|Type of 'zine||Linux, Free and Open Source software|
|Available language(s):||English, with several community translations|
|Owner||The Editors of the Linux Gazette|
|Created by||The Answer Gang|
It was started in 1995 by John M. Fisk as a free service. He went on to pursue his studies and become a medical doctor. At Mr. Fisk's request, the publication was sponsored and managed by SSC (Specialized Systems Consultants, who at that time were also publishers of Linux Journal). The content has always been provided by volunteers, including most of the editorial oversight.
After those years, the volunteer staff and the management of SSC had a schism (see Bifurcation below). The volunteer run magazine continues to thrive, while the magazine run by SSC has been closed down.
One way Linux Gazette differs from other, similar, webzines (and magazines) is The Answer Gang. In addition to providing a regular page devoted to questions and answers, questions to The Answer Gang are answered on a mailing list, and the subsequent conversations are edited and published as conversations. This started with an arrangement between Marjorie Richardson and Jim Dennis (whom she dubbed "The Answer Guy"). She'd forward questions to him; he'd answer them to the original querent and copy her on the reply; then, she'd gather up all of those, and include them in the monthly help desk column.
With its motto, "Making Linux just a little more fun", the magazine have always had a finger on the pulse of Linux's open, collaborating, and sharing culture.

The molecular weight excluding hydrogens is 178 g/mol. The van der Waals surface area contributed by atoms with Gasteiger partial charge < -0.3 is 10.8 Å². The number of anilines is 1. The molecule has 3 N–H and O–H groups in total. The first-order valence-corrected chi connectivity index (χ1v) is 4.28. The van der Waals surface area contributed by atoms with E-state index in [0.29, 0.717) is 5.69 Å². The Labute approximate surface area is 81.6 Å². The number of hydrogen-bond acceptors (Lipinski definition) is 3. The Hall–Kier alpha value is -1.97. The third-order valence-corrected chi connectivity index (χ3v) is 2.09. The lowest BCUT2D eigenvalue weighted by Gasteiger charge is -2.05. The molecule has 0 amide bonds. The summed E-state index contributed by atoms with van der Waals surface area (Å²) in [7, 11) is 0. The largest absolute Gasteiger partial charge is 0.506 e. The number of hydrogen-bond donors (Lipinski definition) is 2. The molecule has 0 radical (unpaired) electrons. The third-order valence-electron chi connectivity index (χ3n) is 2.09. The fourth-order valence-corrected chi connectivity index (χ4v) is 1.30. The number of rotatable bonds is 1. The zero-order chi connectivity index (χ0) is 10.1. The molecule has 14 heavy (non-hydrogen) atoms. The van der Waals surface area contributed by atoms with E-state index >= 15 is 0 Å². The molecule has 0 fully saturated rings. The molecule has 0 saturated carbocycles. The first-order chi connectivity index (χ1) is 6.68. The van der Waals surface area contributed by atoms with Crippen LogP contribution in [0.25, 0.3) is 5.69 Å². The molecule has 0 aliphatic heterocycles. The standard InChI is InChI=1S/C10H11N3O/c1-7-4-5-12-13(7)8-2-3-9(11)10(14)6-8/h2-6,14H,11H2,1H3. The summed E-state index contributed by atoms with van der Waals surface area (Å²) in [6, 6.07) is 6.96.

Fisk transferred the management of the Linux Gazette to SSC (under Phil Hughes) in 1996 in order to pursue medical studies, on the understanding that the publication would continue to be open, free, and non-commercial.
In October 2003, the Linux Gazette split into two competing groups. The staff of LinuxGazette.net, however, have said that their decision to start their own version of Linux Gazette was due to several factors: SSC's assertion that Linux Gazette would no longer be edited or released in monthly issues, as well as the removal of material from older issues without notifying the authors.
SSC attempted to assert trademark claims over the publication. LinuxGazette.net contributing editor Rick Moen, however, addressed this claim in an article for LinuxGazette.net:
The very same day it received our notice of the magazine's departure, SSC, Inc. suddenly filed a US $300 fee and trademark application #78319880 with the USA Patent and Trademark Office (USPTO), requesting registration of the name "Linux Gazette" as a service mark. On that form, SSC certified that it had used the mark in commerce starting August 1, 1996. ... SSC's recent legal claim to hegemony over the name “Linux Gazette” strikes us as outrageously unmerited, and cheeky.
Starting May 30, 2004, the US Patent and Trademark Office (USPTO) Trademark Electronic Business Center's TDR (Text Document Retrieval) online record showed a USPTO "Office Action" on application #78319880, summarily refusing registration on grounds that the proposed mark "merely describes the subject matter and nature of the applicant's goods and/or services", and also because publishing a journal is not per se a "service" within the meaning of the term in trademark law (SSC having not provided descriptive evidence or arguments to counter that presumption). The notice gave SSC six months to cure these deficiencies. On Dec. 27, 2004, USPTO's follow-up Notice of Abandonment ruled that "The trademark application below was abandoned because a response to the Office Action mailed on 05-30-2004 was not received within the 6-month response period", adding that any request for reinstatement would have to be received within two additional months. On Jan. 6, 2005, USPTO noted return of its Notice of Abandonment by the post office: "Not deliverable as addressed. Unable to forward."
The volunteer run magazine continues to thrive, while the magazine run by SSC has been closed down. In early 2006, SSC closed the Web site at LinuxGazette.com, and made it an HTTP redirect to the Linux Journal site.